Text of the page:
David Salle’s paintings juxtapose images from a variety of sources to startling and often provocative effect. In Sextant in Dogtown (1987) Salle arranges disparate elements within a grid and in a manner evoking film montage, while combing a pastiche of painterly styles and subjects. Here, the act of seeing — or not seeing– becomes a subject in itself. A half-dressed woman, lifted from the artist’s own photography, is shown from different vantage points, her face always obscured. Above her, a cartographer uses an old-fashioned measuring device known as a “sextant.” Confronted with these disjunctive images and with no evident narrative, we are ultimately left to forge connections on our own.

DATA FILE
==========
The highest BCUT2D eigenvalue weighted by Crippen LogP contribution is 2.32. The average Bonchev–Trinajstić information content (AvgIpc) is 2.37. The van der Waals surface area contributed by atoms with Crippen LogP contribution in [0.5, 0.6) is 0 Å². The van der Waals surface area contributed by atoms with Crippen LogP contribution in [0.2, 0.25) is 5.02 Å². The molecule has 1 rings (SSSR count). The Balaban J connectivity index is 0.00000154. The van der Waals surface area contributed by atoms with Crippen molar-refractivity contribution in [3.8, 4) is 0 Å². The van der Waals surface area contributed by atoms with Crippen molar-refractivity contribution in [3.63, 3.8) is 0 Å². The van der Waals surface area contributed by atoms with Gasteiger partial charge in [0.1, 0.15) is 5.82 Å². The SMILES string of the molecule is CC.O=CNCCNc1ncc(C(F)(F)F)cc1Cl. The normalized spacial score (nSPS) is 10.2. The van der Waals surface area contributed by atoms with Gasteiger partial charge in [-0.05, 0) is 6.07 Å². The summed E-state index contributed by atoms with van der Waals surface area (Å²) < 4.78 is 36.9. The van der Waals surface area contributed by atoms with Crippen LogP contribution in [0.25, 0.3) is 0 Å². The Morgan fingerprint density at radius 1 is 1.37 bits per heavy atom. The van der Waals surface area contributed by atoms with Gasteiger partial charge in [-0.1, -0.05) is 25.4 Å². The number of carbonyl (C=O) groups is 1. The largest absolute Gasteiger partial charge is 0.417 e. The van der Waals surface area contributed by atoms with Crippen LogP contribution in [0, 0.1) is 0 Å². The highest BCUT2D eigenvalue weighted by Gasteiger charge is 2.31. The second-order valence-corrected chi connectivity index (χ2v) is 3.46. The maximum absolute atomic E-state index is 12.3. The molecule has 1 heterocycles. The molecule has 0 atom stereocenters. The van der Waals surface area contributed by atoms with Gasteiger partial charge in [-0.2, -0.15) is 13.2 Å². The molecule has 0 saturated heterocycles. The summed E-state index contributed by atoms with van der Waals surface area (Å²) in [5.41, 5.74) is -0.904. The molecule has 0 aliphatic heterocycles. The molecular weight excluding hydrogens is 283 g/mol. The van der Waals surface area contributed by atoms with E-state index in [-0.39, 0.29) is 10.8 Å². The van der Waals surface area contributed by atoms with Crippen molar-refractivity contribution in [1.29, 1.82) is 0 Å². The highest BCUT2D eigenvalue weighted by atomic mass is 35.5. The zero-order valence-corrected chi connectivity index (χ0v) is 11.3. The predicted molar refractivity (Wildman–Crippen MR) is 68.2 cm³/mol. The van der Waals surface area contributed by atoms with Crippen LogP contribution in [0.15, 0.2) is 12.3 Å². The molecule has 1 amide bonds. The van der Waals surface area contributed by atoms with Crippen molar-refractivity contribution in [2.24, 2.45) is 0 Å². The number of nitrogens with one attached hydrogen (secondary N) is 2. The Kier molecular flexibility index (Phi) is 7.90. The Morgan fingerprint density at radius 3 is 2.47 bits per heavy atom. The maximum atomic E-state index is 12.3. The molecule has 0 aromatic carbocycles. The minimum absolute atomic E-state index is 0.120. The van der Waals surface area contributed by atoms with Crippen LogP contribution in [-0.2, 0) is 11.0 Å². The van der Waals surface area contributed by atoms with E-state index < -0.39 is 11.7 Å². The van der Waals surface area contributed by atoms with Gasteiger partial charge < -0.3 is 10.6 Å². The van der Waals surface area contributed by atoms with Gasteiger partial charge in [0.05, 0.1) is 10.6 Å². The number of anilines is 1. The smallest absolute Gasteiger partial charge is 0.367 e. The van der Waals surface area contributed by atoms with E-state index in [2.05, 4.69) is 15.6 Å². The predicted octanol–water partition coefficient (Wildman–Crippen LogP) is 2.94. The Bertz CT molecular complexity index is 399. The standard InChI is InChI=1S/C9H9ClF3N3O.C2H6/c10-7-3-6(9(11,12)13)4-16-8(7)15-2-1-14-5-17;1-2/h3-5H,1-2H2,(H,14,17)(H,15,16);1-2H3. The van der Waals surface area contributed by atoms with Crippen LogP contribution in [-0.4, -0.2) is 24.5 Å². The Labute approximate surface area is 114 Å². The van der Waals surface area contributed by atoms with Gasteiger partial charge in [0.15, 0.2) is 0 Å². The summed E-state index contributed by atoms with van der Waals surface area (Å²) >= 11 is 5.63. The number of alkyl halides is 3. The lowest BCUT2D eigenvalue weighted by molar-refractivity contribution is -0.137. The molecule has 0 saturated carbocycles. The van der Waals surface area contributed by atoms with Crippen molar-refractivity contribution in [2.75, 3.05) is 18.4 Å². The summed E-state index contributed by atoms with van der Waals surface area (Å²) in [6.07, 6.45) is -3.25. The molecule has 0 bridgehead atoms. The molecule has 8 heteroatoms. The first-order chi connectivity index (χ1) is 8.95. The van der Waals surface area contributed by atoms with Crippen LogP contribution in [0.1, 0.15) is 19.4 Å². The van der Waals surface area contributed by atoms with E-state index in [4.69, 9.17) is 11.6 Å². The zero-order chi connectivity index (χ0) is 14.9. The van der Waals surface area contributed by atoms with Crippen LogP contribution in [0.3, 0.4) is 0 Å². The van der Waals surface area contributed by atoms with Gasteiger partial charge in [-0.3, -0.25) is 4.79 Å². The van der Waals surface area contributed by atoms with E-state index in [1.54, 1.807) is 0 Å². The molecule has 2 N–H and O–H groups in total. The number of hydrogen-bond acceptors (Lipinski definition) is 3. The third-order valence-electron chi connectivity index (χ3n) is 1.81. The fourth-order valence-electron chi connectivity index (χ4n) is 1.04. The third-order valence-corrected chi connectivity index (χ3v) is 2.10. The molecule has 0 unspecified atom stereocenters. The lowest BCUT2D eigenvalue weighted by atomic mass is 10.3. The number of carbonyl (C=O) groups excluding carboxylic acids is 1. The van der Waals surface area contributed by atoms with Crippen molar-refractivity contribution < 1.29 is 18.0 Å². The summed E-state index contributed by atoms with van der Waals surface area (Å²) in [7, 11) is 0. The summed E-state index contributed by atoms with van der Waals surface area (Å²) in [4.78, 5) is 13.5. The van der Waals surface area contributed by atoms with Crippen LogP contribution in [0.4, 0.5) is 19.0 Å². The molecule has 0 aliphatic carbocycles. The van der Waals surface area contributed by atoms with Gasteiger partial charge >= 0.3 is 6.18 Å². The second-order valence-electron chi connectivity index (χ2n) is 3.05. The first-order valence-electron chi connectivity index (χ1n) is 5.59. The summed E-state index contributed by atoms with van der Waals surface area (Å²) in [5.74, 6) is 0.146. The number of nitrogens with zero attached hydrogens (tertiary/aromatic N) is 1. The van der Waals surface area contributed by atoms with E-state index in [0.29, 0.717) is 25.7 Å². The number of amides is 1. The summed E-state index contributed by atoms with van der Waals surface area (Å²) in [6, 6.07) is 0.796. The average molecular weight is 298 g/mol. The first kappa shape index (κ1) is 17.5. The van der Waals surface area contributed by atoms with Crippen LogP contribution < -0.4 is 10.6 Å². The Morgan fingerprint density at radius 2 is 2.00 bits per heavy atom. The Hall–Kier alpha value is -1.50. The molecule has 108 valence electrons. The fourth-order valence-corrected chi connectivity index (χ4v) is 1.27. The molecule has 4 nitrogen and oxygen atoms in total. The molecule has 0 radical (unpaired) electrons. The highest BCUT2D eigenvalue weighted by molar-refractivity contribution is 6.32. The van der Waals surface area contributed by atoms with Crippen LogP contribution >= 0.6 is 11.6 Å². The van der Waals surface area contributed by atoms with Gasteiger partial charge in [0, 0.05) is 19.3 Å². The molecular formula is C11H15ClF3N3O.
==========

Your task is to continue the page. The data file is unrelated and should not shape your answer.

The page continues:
While Salle’s work is frequently associated with the resurgence of figurative paintings in the 1980s, it is also linked closely to that of the Pictures Generation — artists who employed appropriation to explore the relationship between image and consumption.
Photographed as Part of Fast Forward: Painting From The 1980s at the Whitney Museum of Americana Art, on Exhibit Through May 14th, 2017.